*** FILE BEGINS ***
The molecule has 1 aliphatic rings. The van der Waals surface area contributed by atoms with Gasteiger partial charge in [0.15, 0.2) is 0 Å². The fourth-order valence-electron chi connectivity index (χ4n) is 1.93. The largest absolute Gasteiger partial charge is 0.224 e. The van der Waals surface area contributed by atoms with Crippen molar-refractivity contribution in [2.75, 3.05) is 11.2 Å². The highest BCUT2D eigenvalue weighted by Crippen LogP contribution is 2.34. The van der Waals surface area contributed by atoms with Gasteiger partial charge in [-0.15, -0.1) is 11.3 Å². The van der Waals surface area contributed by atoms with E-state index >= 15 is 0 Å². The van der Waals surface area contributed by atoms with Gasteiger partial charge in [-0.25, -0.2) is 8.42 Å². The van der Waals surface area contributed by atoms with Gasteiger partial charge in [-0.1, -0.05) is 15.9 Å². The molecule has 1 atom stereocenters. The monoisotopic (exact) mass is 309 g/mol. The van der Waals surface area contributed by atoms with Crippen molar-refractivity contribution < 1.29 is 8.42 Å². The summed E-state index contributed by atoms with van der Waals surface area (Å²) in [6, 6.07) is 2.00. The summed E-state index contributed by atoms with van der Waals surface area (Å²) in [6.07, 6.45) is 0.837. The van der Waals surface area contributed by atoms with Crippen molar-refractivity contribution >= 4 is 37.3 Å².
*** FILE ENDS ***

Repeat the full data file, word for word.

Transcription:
The molecule has 1 aliphatic rings. The van der Waals surface area contributed by atoms with Gasteiger partial charge in [0.15, 0.2) is 0 Å². The fourth-order valence-electron chi connectivity index (χ4n) is 1.93. The largest absolute Gasteiger partial charge is 0.224 e. The van der Waals surface area contributed by atoms with Crippen molar-refractivity contribution in [2.75, 3.05) is 11.2 Å². The highest BCUT2D eigenvalue weighted by Crippen LogP contribution is 2.34. The van der Waals surface area contributed by atoms with Gasteiger partial charge in [-0.15, -0.1) is 11.3 Å². The van der Waals surface area contributed by atoms with E-state index >= 15 is 0 Å². The van der Waals surface area contributed by atoms with Gasteiger partial charge in [-0.25, -0.2) is 8.42 Å². The van der Waals surface area contributed by atoms with Gasteiger partial charge in [-0.1, -0.05) is 15.9 Å². The molecule has 1 atom stereocenters. The monoisotopic (exact) mass is 309 g/mol. The van der Waals surface area contributed by atoms with Crippen molar-refractivity contribution < 1.29 is 8.42 Å². The summed E-state index contributed by atoms with van der Waals surface area (Å²) in [6, 6.07) is 2.00. The summed E-state index contributed by atoms with van der Waals surface area (Å²) in [6.07, 6.45) is 0.837. The van der Waals surface area contributed by atoms with Crippen molar-refractivity contribution >= 4 is 37.3 Å².